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STATE JOURNAL. SATURDAY EVENING. JUNE 30. 1894.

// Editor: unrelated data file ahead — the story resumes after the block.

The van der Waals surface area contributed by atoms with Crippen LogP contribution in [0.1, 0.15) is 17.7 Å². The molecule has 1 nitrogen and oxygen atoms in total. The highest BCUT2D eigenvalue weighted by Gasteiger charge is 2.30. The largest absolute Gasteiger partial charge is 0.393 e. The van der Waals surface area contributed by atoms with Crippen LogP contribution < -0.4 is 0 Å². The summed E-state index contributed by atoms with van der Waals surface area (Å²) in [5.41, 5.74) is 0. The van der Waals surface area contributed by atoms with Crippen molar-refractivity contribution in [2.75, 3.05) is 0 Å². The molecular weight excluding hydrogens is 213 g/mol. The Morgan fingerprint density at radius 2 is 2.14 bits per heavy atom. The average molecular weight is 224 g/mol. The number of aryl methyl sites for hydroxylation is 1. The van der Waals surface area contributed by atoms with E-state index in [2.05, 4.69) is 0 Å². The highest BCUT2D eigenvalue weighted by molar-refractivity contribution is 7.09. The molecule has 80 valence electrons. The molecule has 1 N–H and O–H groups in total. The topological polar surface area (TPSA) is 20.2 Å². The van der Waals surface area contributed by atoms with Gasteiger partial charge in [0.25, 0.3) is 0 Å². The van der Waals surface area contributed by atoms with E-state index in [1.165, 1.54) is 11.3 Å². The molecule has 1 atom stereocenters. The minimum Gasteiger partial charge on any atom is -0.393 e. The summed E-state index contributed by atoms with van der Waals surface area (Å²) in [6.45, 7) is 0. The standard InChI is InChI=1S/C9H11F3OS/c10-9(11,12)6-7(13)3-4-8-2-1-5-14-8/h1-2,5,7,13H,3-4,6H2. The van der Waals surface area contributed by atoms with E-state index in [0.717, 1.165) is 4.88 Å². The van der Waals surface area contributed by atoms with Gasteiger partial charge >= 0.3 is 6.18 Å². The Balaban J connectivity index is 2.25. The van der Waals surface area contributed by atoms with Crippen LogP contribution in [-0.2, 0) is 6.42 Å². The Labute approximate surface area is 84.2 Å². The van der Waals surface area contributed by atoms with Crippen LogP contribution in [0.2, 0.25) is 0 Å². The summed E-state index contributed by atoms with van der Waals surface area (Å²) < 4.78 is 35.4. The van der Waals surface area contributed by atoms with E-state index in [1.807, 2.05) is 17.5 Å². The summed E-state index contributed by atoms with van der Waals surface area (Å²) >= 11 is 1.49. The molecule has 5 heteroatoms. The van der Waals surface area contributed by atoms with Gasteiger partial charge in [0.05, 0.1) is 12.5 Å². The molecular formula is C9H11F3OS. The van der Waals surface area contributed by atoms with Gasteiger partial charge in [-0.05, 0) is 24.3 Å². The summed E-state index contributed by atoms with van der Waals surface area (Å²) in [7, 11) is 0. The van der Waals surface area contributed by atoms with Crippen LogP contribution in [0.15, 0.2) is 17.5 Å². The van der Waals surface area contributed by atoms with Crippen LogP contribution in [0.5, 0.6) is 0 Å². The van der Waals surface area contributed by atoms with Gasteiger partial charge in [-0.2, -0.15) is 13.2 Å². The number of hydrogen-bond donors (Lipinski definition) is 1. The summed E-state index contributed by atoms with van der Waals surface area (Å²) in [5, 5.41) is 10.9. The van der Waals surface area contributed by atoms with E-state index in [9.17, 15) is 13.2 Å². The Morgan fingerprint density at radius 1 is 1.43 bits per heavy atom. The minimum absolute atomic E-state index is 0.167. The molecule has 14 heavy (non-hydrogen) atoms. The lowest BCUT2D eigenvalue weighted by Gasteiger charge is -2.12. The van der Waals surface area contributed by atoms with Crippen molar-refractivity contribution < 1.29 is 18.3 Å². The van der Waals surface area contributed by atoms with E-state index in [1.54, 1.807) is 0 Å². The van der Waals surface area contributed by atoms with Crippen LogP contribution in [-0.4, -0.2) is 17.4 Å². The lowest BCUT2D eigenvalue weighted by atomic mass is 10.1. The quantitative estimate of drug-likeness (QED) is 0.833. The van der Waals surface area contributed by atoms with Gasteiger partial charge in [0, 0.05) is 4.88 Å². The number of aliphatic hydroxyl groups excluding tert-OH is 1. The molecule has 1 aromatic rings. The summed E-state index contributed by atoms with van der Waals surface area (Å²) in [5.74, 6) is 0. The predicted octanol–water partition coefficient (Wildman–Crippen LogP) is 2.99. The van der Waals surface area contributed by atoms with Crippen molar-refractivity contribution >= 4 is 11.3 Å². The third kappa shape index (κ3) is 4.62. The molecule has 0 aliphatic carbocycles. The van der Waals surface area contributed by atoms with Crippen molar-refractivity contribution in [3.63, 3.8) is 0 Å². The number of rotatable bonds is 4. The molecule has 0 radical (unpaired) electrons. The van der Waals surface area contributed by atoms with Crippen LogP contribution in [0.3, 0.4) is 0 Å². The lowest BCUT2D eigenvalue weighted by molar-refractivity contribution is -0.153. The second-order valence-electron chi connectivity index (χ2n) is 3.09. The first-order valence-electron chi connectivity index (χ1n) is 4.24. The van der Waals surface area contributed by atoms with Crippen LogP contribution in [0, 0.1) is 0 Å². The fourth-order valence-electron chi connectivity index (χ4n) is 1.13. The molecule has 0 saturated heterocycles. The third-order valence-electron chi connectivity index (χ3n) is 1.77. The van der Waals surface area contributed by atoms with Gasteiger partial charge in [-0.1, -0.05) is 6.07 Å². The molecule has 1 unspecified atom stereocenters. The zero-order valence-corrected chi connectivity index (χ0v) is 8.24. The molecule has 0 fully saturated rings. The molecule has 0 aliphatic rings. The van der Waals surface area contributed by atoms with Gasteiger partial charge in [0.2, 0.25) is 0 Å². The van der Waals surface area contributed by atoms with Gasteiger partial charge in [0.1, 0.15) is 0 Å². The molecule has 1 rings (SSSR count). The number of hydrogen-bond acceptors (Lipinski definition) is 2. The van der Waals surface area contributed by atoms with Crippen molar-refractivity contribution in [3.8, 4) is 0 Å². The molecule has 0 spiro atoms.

THE STATE JOURNAL OFFICIAL PAPSE OF THJCITT OF TOPEKA Bt Frank P. MacLensaw. TKliM OJ' 8UBMCB1FT10S. IlAILV. DFUTIBIO BT CARltlKR. ..10 CBJTTS A WIW TO AXV FART OF TOPEJCA OR LUXES, OH AT THr. SAME PBICB ISi AM T KAK9AS TOWK VHFKt THIS FA PER HAS A CARRIER SlfSTEJi. BY MAIL. THE MONTHS S .90 BY MAIL, OXK llAB 3-60 JCMXr FEB YKAR STATU JTOCBVAIk a THE FIRST PAPER IN KANSAS TO SE- cure the Sensed wire service of tilt Associated Fresi; eoncrols eiCUslveiy for loie..a ill r'ull lav .srvie of tiiis groat ors.n!zttioii far the coiioruoa of news. A teiegraoii operator ia tiie Htat a Juuesal ofne U ein(ioye.i for the sole furpoa of laitmi; tn; report, wui-.h comei oa-muuu-tly froia 7:J0 it. m. Uil 4:iJ p. m. (with bullPttnl of Important ui up te p. m.) over wire running iuio turn o.li ta aud lined oaly tor the day Anouiatl Fress u a.oo. between las li Mir above im-nu 1. I r 1 he St atk Jourkal Is tlie ooly paper In Kiius.is receiving the FuUUay Associated r"res Ko . S-w"-T he Rt tm .Tourxai ha a regular aver age Daiiy l-a: Ciroulatioi la Topeka of more than mil other Capital :ijr IJallies Com bined, anct tlnbl tlt of it prlncipl compttltor-a Tory creUiUib.e morning Dews paper. tr.Membr of the American Newspaper rut!l"!irir Asportation. tWl'h hrrK JoiiKjfAf. Prsj Rvm is eqi).rpd(l with a f.igtnunitT Vet TerfectiniJ 11 inline Press r'.ie liauiKnioesC au.l faitaat pie;o of pruning ni.ietua r iu the sc.ite. Hthrr Indlritioa WAsnisoTON, Judo - Forecast until 8 p. m. Sunday: For Kansas Fair; eoutherly winda. A heated term, H deg. The striking of the baggagemen will no doubt seriously affect the trunk lines. Railroad strikes are good deal like a young fellow driving with his girl they tie up the lines. The strike has got pretty far along without Governor Waito getting in his oar; he surely cau't know about iL Today June finishes up with a record of rare days that it will make July hitch up a little closer to the sun to beat Wn at a terrible thinar it would be if congress should get ready to go home and couldn't on account of the strike! Eves slow and melancholy Missouri has had a murder and hung the mur derers while Illinois still dallies with Prendergast. The dropping of Pullman cars will re sult in many a tramp giving up his sum mer outing. He couldn't think of going without his sleeper. The French may be very sorry that President Carnot was killed but since he is dead it is such fun to buy flowers and go to a gre-.t big funeral. The Populi3ts of Alabama have thirty-eight out of sixty-six of the county election canvassing boards. Down south this is equivalent to election. The Missouri Pacific employes surely won't be so thoughtless as to strike, it might compel Ge rge Gould to give up bis yachting trips in England. Governor Lkweli.inq condemns the Pullman porters more than he does the company itself. The governor thin its he knows a tyrant when he sees him. Dispatch from Washington in the Daily Trumpet, judgment day, "Senator Hill moved in the senate to strike out bee. relating to the income tax." It would be interesting as well as novel to see how things would be if the railroad employes of the country owned the attorney general of the United States. General Artz says he didn't go with the wealera because they dida't need him. He soems to have labored under some misapprehension when he came back to Topeka. The plan of the Nebrarka veterans to put Carnegie and Frick behind armor plates when they are tested may be a trifle mediaeval but it would be a sure cure for blow holes. Jcdok Webb of Atchison has decided that the playing of an organ by people who don't know how to play, or who don't know at least more thai two changes, is a nuisance. If the decision will stick, it deserves to be called the new Magna Charts. The supposititious drummer who de scribed Dick Blue to a Chicago news paper man as '-a tall, gaunt, picturesque figure," gave strong evidence of a grand picturesqueness himself in the matter of distorting truth. The house in trusting to the good sense of the senate to defeat bills that it passes for the sake of show, has found it has been' placing confidence in some thing that doesn't exist. Franklin McVeagh, the Democratic candidate for United States senator in Illinois, is a mugwump. The mugwump realizes that this administration will about finish his political days and he is making the most of favorable conditions. One of the Democratic sugar trust senators is reported as saying, "We own Allen; we have bought him with free lumber and free barbed wire." In the face of such examples as this Senator Quay's impudent frankness ssems almost commendable. Since congressmen are now being- ap pealed to personally by the Coxeyites for "a little assistance" they see how much easier It would have been to give away several millions of of the people's money and wonder they didn't think, of NO CAUSE FOR PRIDE VET IF WE KEEP ON WE WILL SOON HAVE A NAVY. Our War Teasels Contrasted With ThoM of Other Great Powers Some Carious Facta. Strange Fluctuation In AmHcw Ship ping; A Rema.rka.blo Decline. Special Correspondence. Washixgton, June 28. When the av erage American citizen walks through the beautiful halls of the naval depart ment and Bfa the fine models of our war vessels, when he notes the activity there find at the navy yards, or even when he reads of the magnificent record for speed made by our new ships, bis heart swells with pride, and ha anticipates a speedy rtturn of the glorioas days of our navy the days of Paul Jones, Hull and Law rence, of Perry, Decatur and. the heroes of our civil war. National pride is a good thing, hut le3t, it beeojnes excessive let us look at the actual facts and contrast oar navy with that of other nations, at tho close of the fiscal yer.r. In his ; first message to congress, December, 1SS3, President Cleveland say: "All : must admit the importance of an effect- ive navy to a nation like ours having j Buch an extended seacoast to protect. And yet we have not a single vessel of war that could keep the seas ag-aLust a first class vessel of any important pow er. A Contract With Other Nations. At the opening of the present congress Secretary Herbert quoted that statement and said that wo had not even yet in commission a "single vessel of war that could keep the seas against a first class vessel of any important power," bat that four such were in process of construc tion. In 1S85 there was no establish ment in this country that could turn out armor for modern vessels, none that could forgo a modern gun of more than six inch caliber, none that could make automobile torpedoes, modern rapid fire guns or powder for the highest power guns. Secretary Whitney at once began the work for these and many other need ed things, and we ..re just beginning to j realize the results. Some of the ccn- ' trasts are astonishing. We Ptill have but three torpedo boats proper, while England has 227, France 223,. Italy 179, Russia 166, and bo on down to little Portugal, ths lowest in the list, which ha3 9. Even China has 32 and Japan 30, and in ill foreign countries there are now 197 in process of construction, all of greatly increased sizj and speed. These should not be coniounded with the tor pedo cruisers to be named hereafter. We have completed, approved and in commission 15 full armored vessels of which we are justly proud, beginning with the famous Puritan, built by John Roach. It is a pity that no general sys tem was adopted in naming our -v essels, as is shown by ,uch a list as the Mian tonoraoh, Amphitrita, Monterey, Katuh din, Ajax, and so on, five languages be ing laid under contribution and the gods and heroes of every aj,e from Agamem non to Ericsson. Striking a balance on those soon to be completed and the old ones barely fit for use, it may bo said we have 13 single turret monitors, 82 unarmored steel vessels of every class, 6 iron steam vessels, 10 wooden steam vessels, 6 wooden sailing vessels and 12 steel, iron and wooden steam tugs. Of the 19 war Vessels of every kind in process of construction at the beginning of this congress six have been completed, and the secretary says that all will be in ac tive service by the close of the fiscal year 1S96. The total appropriation for the naval department for the year now end ing was 422,104,061. 3S, while that tor the coming year at least, as it passed the house is $25,280,W6.27. What It Costa to Lot a Xavjr Rat. A glance over the figures eiace the foundation of our government presents some very carious contrasts and ciupLa sizes some points which, have been the subject of much scandal, but have never been explained. A satisfactory history of the naval department for the 10 years ! succeeding the war has ntver been writ ten, and it i? too soon to write it. Tha government in 1863 owned over COO ves sels of all kinds, and naval movements necessarily ceased at once, and yet the naval appropriation for the fiscal year 1S66 was f 43,2S5,0G2, and for the four years endinsr with 1SC9 the agreate was- $120,000,000. Much of this is of course accounted for by the payment of retiring sailors and oCicers and back claims. It was therefore promised and confidently expected that nval exper ses would be rapidly reduced. In fat, they rapidly increased until the appropria tion for the fiscal year 1S74. was .$o0,032, 5S7. All this time the navy was run ning down so rap'dly iiat it became a subject for jeers and laughter, and to the enormous appropriations should iu justice be added the amount realized by the sale of old material. To realize the contrast take no'-ice that for the fiscal year 1S92, when the Harrison adminis tration was straining every nerve to hasten the completion of the vessels au thorized, the appropriation was but $31, 541,645, or but a trifle mere ti an for 1874. The people cati easily understand why it should take over 30.000.C0 per year to build a splendid L.avy, but why it took &3 much to let a navy rot is as yet unexplained. The ngures tor the early years of our history are laughable in comparison. In 1794 the total appropriation was but $61,4:08, and when the Federalists got excited over the prospective war with France and became, as the JefTersonians said, perfectly reckless, they expended for the year 1300 only $3, 443,716. Twelve years passed before that sum was reached again, and in the glorious year of 181415 the expenditures were only $8,660,000. Thirty-three years passed before this sum was again reach ed, and it was not again exceeded till 1803. The wooden vessels of those days were cheap indeed, and when Commo dore Perry rejoiced greatly over obtain ing gxms of large ealiber it probably never entered his imagination in its wildest momenta that in 80 years his government -would be rising cannon one discharge of which costs $400, Tlie Navies of Europe. And yet we are so far behind some other nations that we can only wonder at their recklessness or sympathize with them in their necessities. The British parliament baa but lately appropriated for the fiscal year 1895 & little over $80, 000,000, and 10 first class battleships and 42 cruisers are now in process of con struction in the English navy yards. Italy is in such financial straits thfet she is en the verge of revolution, but her minister of marine has recently ordered 8 first class battleships, 3 cruisers, 12 tor pedo boats and 4 immense transports, the battleships to have from 11,000 to 12,000 tons displacement and a speed of 19 knots. France now Las 11 armored battleships in construction and 16 unar nrored but protected cruisers, besides 7 armored cruisers of the second class and various torpedo, dispatch and coast de fense vessels. Ia Germany tho naval budget is still under discussion, but the lowefet estimate is for 8 armored battle ships, 6 coast defense vessels, 8 torpedo boats and 7 unarmored vessels of various grades. At this point a bit of history is in or der illustrating the strange fluctuations in American shipping. The first vessel worthy of the name constructed in North America was made by the Spaniards on the west coast of Mexico, where they established a shipyard in 1524, and not many years later they had a very fine ship for those times, in which Don Juan Cabrillo sailed up the coast and entered the bay of San Francisco. On tho gulf of Mexico they soon had large vessels constructed, in one of which Da Leon surveyed the coast of Texas in 1595-8. New England be grin with such small boats that no exact date can be set, but the fir6t American decked vessel was bu :.lt by Adrian Biock near the month of the Hudson in 1614. In 1629 Massa chusetts had five ships, but it is not cer tain which of them were built on fhafc coast. Her shipping increased so rapidly that in 1639 the fisheries were an impor tant source of her revenue, and in 1641 Hugh Peters built a vessel of SQ0 tons burden at Salem. Our Colonial Navy. In 1701, says The British Record, the American colonies had 2,700 men, with 121 vessels, aggregating 8.C00 tons, in the Newfoundland fisheries. In the wars with the French the American sailors bore an honorable part. It was in 1645 that the first American slaver sailed for the coast of Guinea,, and when she re turned to Boston her officers were pun ished and the captives were returned to their native country at the public ex pense. In 1731 Massachusetts had 38,000 tons of shipping and the other colonies smaller amounts each. When the pop ulation of the colonies was only 1,000,000, the entries and clearances at Boston in a single year were 930. The first naval exploit, if such it may be called, in the resistance to Great Britain was tne capture of the Gaspee. in 1772. As to that war and its naval heroes, especially Paul Jones, are not the details known to every Yankee schoolboy? Daring the entire war there were regularly commissioned in our own navy 36 vessels, of which 20 were captured by the British or burned to prevent capture. The first vessel to carry the American flag to China was the Empress, Captain Greene, which sailed from New York Feb. 22, 17S4. The troubles with Tripoli and Algiers began the next year, and the heroes of that war are well known. It .was in 1793 that the Constitution was first put in commission as an American vessel, and after a long and glorious service 6he is now laid up as the receiv ing ship at Portsmouth, N. H. The loss of the Kearsarge leaves the Hartford, Admiral Farragut's flagship, our only vessel afloat around which historic mem ories cluster. This year the committee has made liberal appropriation for her preservation and improvement and for refitting her with a modern battery, rather in obedience to public sentiment than for her value. Short KaTal Combats. In 1811 the naval appropriation was only 1,965,566. When war was declared, but a single ship, the Wasp, of 18 guns, was on foreign service, though maDy American vessels suitable but rot yet fitted for war were afloat. As the great est land ictory of that war, at New Or leans, was won three weeks after the treaty of peace was signed, so several sharp naval rqmbats took place during the six montb.3 after the peace, the last being that between the Peacock and the East India company's cruiser Nautilus in the strait cf Sanda, June 30. The Peacock fired but one broadside, killing and wounding 14 of the British, when the Nautilus surrendered, and the next day. the American captain Laving learn ed cf the peace, she was given up. There was not time for the navy to degenerate much before the second Baibary war be gan. After that th. navy was main tained in tolerable efficiency, and Amer ican merchant shipping increased with a rapidity never before known in history. We wer doiDg three-fourths of our ocean carrying when the transition from wooden to iron vessels began, since which our decline in that respect has been as rapid as our previous rise. It began in 1856 and amounted to 15 per cent before South Carolina seceded. Thence to the close of the war the de cline was 33 per cent of carrying, though not of tonnage, for the 6hips were only laid up temporarily. Thereafter we lost steadily to the close of 1892, since which there has been a slight improve ment. Senator Frye says: "In 1S10 -we had 1,000,000 tons in tae foreign trade and were carrying 93 per cent of our ex ports and imports. Today we have 838,000 tons and carry but 12 per cent of our exports and imports, paying Great Britain $175,000,000 per year to carry for us." On this basis he proposes a 10 per cent differential against goods imported in foreign bottoms, which the other fel lows, as usual, beg leave to amend by deducting 10 per cent from the regular duties for goods imported in American bottoms. That is "where we are at" for the present, but as to the navy proper there is much more to be said hereafter. J. IX. Bkatjus. SOCIAL AND PERSONAL. It in or Interest About Topeka and Visitors I To av .People The Imperials danced at Vinewood last evening to the music of Watson's orchestra, and among those who enjoyed the party were Mr. and Mrs. W. W. Webb, Mr. and Mrs. Chaa. Downing, Mr. and Mrs. W. J&L Rynerson, Mrs. Belle Small, and Misses Frey, Ware, Caro Pen field, Agnes Lee of Kansas City, Edna Lakiu, Florence Greer, Lulu Manspeak er, Ona McFadden, Carrie Titus of Kan sas City. Myra Williams. Black of St. Louis, Margaret Dudley, Josephine lieirtco, Dannie Hopkins, .Bessie Stew art, Nina Sheaflfor, Ollie O'Brien. Irene Horner, Sadie Ganung of New York, Edna Best. Henrietta and Mary Thomp son, Edith Isbell: Messrs. Dick. Hod- kins. Black, Jarrell, Akers, Jamison, Horner, Dennis. Penfleld. Bouebrake. A. a Piddinir of New York, Clay, Davis, Lewis, Walker, Wikidal, McBride, Frey, Yates, King, Kingsley, Valentine, Thomas, Streicher, Kuss, Beiler and Picnics at Garfield. There were several picnics at Garfield park yesterday afternoon, and nearly all of the participants remained for the band concert ia the evenintr: Mrs. W. L. and Mrs. IL R Alfred chaperoned their Dunaay school classes of the First Baptist church, which consisted of Misses Rose Loveland, Agda and Emma Nelson, Calla -Mcuonaia, Kuth liuntoon, Minnie ileum, Minnie McConnell, Ada Ghant, Percy cappo, iiertle Uinpleby. Tina Gilpatrick, Susie Jewell, Lucille 'Mulvane, Birdie and Nora Oliver, Birdie Love, Ruth nunioop, jjiyrtie Long, ana Masters Tom Herron, Harry and Bert White, Robt. Wadleigh, Walter Frazeur, Ed. Keene, Walter Joslyn and Chaa. Sheffield. Mr. and Mr W. P. Tomlinson, Mr. and Mrs. W. Pateman, Miss Willa Tomlinson and Fred Lower enjoyed a family picnic. A party of young people consisting of Misses .Myrtle and Lulu Fordyce, Mollie and Anna Crane, Daisy bn ith, Carrie Merrick, Daisy Hayes, Isellie Post, Bertie Ryua and Lulu Cope; Messrs. Frank Cain, Geo. Flad, Chas. Peyton, W. J. Radclifl, Jack Newman, Lewis Green wood, Robt. Cunningham and Jack Mer ritield, also picnicked at Gartieid park. Riley-Uause. On Thursday evening, June 14, Mr. John W. Riley of Tecumseh, Kansas.aud Miss Emma, youngest daughter of Mr. and Mrs. 1L W. Hause, were united in marriage at the home of the bride's par ents in Brook field, Mo. A large company of friends witnessed j the ceremony and the bride wore a gown oi lawn colored suk, nnisnea in serge trimmings with wide ruffles of silk lace. A handsome brooch and ring, the gilts of the groom, were her only ornaments. The bridegroom is a popular and high ly respected young man who has many friends in Tecumseh to wish him joy. The affair is mure interesting from the fact that, about a year ago a brother of the groom and a sister of the bride were married, and the parents of both parties are old friends. They received many pretty and useful presents and the parents of the groom, ..r. and Mrs. Philip Riley and daughter Kitty, went to Brooktield to attend the wedding. At Gxrflet)! P trk. ;Mr. and Mrs. G. C Foss, Mr. and Mrs. AL B. Quinton and children, Mr. and Mrs. Wm. 1 hrapp and children, Mr. and Mrs. Albert Lataam, Mr. and Mrs. J. B. Hayden, Misses Bessie bad Celia Hay den will picnic at Garfield park this aft ernoon and evening. Gen.nl huctsl Xoi.t. Miss Emma Shafer of Fulton, Ma, Is visiting her parents Mr. and Mrs. J. Sha fer at 812 Clay street. Edward J. W. McNeal and Miss Clara A. Wilkerson were united in marriage at 7 o'clock Thursday evening by Rev. J. C. Owens. Mrs. Norman Emrick and son Weir of New Castle, Pa., and Mrs. James Reese and Bon Froll of Kansas City, Kan.; who have been visiting Mrs. S. C. Garrack for the past two week have returned home. D. C Leavitt has returned from Iowa. Mrs. Moorahead of Sedalia is visiting her mother, Mrs. D. H. Johnston in Pot win. Miss Agnes Brokaw who was over come with the heat Thursday is Blowly recovering-. The Y. P. S. C. E. of the United Pres byterian church met last Tuesday even ing to elect fficers for the ensuing six months. President, J. C. McKitrick; vice-president, M. S. McNabney; secre tary, Miss Alice Pyles; treasurer. Miss Anna Boyd, and corresponding secretary Miss Alice Paterson. Miss Louise Kent left today for Col orado Springs. Mrs. F. M. Tattle and son Leon will go to Wamego to spend the Fourth. Mrs. D. C. Leavitt is in Kansas City. Mr. Uea Her bold of St Louis is in town for a few days. Mrs. J. P. Sartelle has gone to Kansas City. . I A. R. Lingafelt returned today from Fairbury. Miss Stella Black of St. Louis, a sister of W. J. Black who has been attending school in that city, is the guest of Miss Myra Williams. m Miss Nellie Pollard entertained a few young people last evening at her home on Lincoln street. Miss Anna Bradt of Beatrice, Neb., Is the guest of Miss Mary Colby, 1013 To peka avenue. Miss Ona McFadden leaves Tuesday for a visit in Hiawatha. A. M. Cotlette is up from Emporia for a few days. Miss Nellie Evarts has gone to Man hattan and Hutchinson for a two month's visit. Mr. and Mrs. Geo. Gilmore of Michi gan Valley, are the guests of Mr. and .it rs. Frank Merrill. Miss Gillian Gemmell entertained about forty friends at tea this afternoon, for her cousin, Miss Cora Campbell, of Kansas City. Mrs. W. L. Gordon and Miss Mama Walsh have returned from Galveston, Texas. Mrs. E. Dohrer, son and daughter, of SL Joseph, will arrive Monday to visit Mrs. George Hacley. Mr. J. ii. Miner will return from Ot tawa this afternoon. Mr. George Hubbell left today for Galveston, Texas. Miss Cora Miller will leave Msnday for Newton, to spend the Fourth, and will go on to La Junta, CoL, and Los Cerrilos, N. M., for a six weeks visit. Mrs. W. W. Procter and daughter Ida will leave next week for a month's visit in Des Moines, Iowa. Mr. M. Stanley will return to Colorado tomorrow. Mr. Clyde Tincher entertained the lie Oi Show COHIHG IH ALL Xdke Xliglity Avalanche Sweeping: Every tiling: before it. PRICE OF ADMISSION REDUCED H) 2" PITPITQ from fifty to 0 IjUly IU SOW EVERYBODY CAN GO TO THE OLDEST, L1RGEST, RICHEST SELLS BROT1H3 EriORHOUS UNITED R. R. SHOWS, TOPEKA, SATURDAY, JULY 50-Cas;e Menasrerie Roman HinDodrome Snorts Huge Elevated Stages Aquarium Arabian Caravan lrans-Pacinc Wild Beast New Exclusive Features Combined The Leading America Acknowledged Showmen. SELLS BROTHERS' EH0R10US DIJITSD SH3W3 ! $1,000,000 .AcaUItrGndeu?!e,"pe.tua.te $1, OOD 000 -The Grand Picturesque Street Parade takes place at 10 a. m. daily. Two PerformaiK-es: Afternoon and evening. CENTS ADMITS TO CIRCUS, MENAGERIE Branch Ticket Office at Ke.Iam Books. ore. following young people Thursday even ing for Rev. Mr. Lyndon of Ind.; Misses Minnie aud Lfhe Kidiner, Mirs Shaef- for. Miss Bruce, and Atessrs. Fred Close aud Ted V.'geL .ra. Charles Clary of Kansas City, Is spending the day with Mrs. George W. Clark, on her way to VY ash lug ton. Mrs. u. jlu cmelden entertained a party of little folks yesterdav afternoon in honor of her son Clarence's binhday. Mrs. John Stauifer and children will arrive Monday to visit her mother, lrs. , C'. A. v,aee. DON'T RUN HIM IN DEBT. A woman looks well in a beautiful dress. All ritrht minded men admit that. And hr charms are enhanced, even cynics confess, Bv a love of a bonnet or hat. But, wife, please remenber, whn sighing for show And lonzina" to shine in your sot. That dresses cofat money and bounds also. And don't run the old man in debt. Don't run the old man in debt. Don't make for him worry and fret. Have clothing that's nice, but look oat for the price. And don't ran the old man in debt. Tis often a woman's desire to be thought , In her circle the very top crust. ! But if social supremacy cannot be bought For cash do not get it on trust. Tia pleasant to be on th top of the heap. Bat to stay there takcj money, yon beti So count the cost well of being a swell And don't run toe old man in debt. Don't run the old man In debt. Don't make for him, worry and fret. Your kite you may fly till it touches the sky. But don't run the old man in debt. It's quite a delight to ro shopping, no doubt. Tne noooy or matron ana maia. For women take ploaaure in looking about When beautiful goods are displayed. But while you see bargains that you might de sire. Their purchase might cause you regret. Don't buy any goods that you do not require And don t run the old man In debt. Don't run the old man in debt. Don't make for him worry and fret. Buy the things that you need, bat always take heed And don't ran th old man In debt. Though one may the love of nic things under stand And underwear dainty and light. What's the us of a diamond clasp on a band That always is hidden from sight? On ornaments tnat ar concealed from the view Don't let your affections be set. Bay only the things that are useful to yoo. And don t run the old man In debt. Don't run the old man in debt. Don't make for him worry and fret. Pray look out when you bay pretty things that com high And don't ran th old man in debt. Yoor neighbors, of oourse, you mayltry to out shine Tis a failing that's common to all. Perhaps from the first that was nature's de sign. Or maybe it came with th fall. But don't be by promptings of vanity led. However your wishes may set. If Ere had her failings, it cannot be said That she Ter ran Adam in debt. Don't run the old man in debt. Don't make for him worry and fret. Be stylish and gay if you'r built la that way. Bat don't ran th old man in debt. Boston Courier. They Lifted U Their Voioaa. pass Miss Tabby gave a concert last Ilight. Pup How was W Pusj A howling success. New York Herald. S2 calls up the Peerless Cii u Ti Year ITS ENTIRETY ! AND BEST SHOW ON EARTH. 1 Australian Aviary African Spectacular Pageants and Exhibit Presenting More Than all all Other Shows Amusement EnterDri.se of bv Press. Public and Rival COMBINED SHOWS AND HIPl'OD.tOH;: Special Excursioa Kate on ail imn C I GAR MAR X LIT HL.TRQMP. Top?ka. Kas. SUNDAY AT TH Z CHURCHEo. The gospel meeting at the Young Woman's ( hristian association, at 4:13 o'clock Sunday afternoon, will be led by iiss Dora Cady, state secretary. An Interesting report will be given of the Students' Volunteer convention, held at Detroit, Mich. First Presbyterian church. Rev. S. B. Alderson, D. D., pastor. Morning: Com munion service Reception of members Baptism of children. Evening: Song service. "Stabat Mater." Church of Christ, scientist, 210 West Sixth street, Willis F. Gross, pastor. Preaching IU m Subject: "Commem orating the Death of Jesus." Commu nion services following the sermon. First Unitarian society. Preaching at 11 a. m. by Rev. A. Wyman. Subjeotj "Some Dangers to our Republic." Second Adventists Will meet at the residence of Mrs. Welty, northwest cor ner of Washburn avenue and Twelfth street, at 2 p. m. United Brethren services, in the La dies' Libraiy halL 11 a. in. Sermon by Rev. Mr. Wingard; 8 p. in. sermon, 8. C. Coblentz, pastor. German Evangelical church, corner Third and Hancock streets. Rev. G. Ditel will preach at 10:80 a. m. At the United Presbyterian church to morrow, Rev. M. F. McKirahan will preach at 11 o'clock on "Working and Shirking." In the evening the congre gation will join with Liberty in a com munion service. The new Christian En deavor society will meet at 6:30. Brethren (Dunkard) church, Oakland . Preaching at 11 a. m. and 8 p. m., to morrow, by Elder Vaniman. North Topeka Baptist church, cornet Laurent and Harrison streets. Rev. W. EL Hutchison, pastor. Morning subject. "The Christian's Independence Day." Communion service. Evening' subject, "For Me and Thee." The Oakland Presbyterian church, IL 8. Childs, pastor. Subject, morning, "The flag and patriotism that will save our -country." Evening gospel temperance meeting addressed by A. IL Vance. Cumberland Presbyterian church Members aud friends will meet at the church, corner Polk and Huntoon, to reorganize their Sabbath school at 3 p. in, July L The meeting at the Salvation tent on Quincy street Sunday night will be con ducted by Major Sully. The open air meeting at 7:80 p. m. will be conducted from the stand of the "medicine show" on Fifth street. First Christian church Preaching at 11 a. m. and 8 p.m. At 8 p. m. W. IL Boles, former pastor of the church will preach. German Lutheran church, corner of Van Boxen and Second streets; C P. Graebner. pastor. Services tomorrow at 10 a. in. Sunday school at 2:15 p. m. Third Christian church, corner of Branner and Sixth streets; F. E. Mallory, the pastor, will preach at 11 a. m. and 8 p. m. Morning subject: "Childlike ness. Evening: "A Talk to Young men." The services will be held in the grove back of the hall both morning and evening. lee Ci Scott Bros, will be able to furnish all ice cream for the Fourth of July. Order by wagon cr telephone 472. fiubscrit e for the Daily BUTaJocuu, Era yiS CIRCUS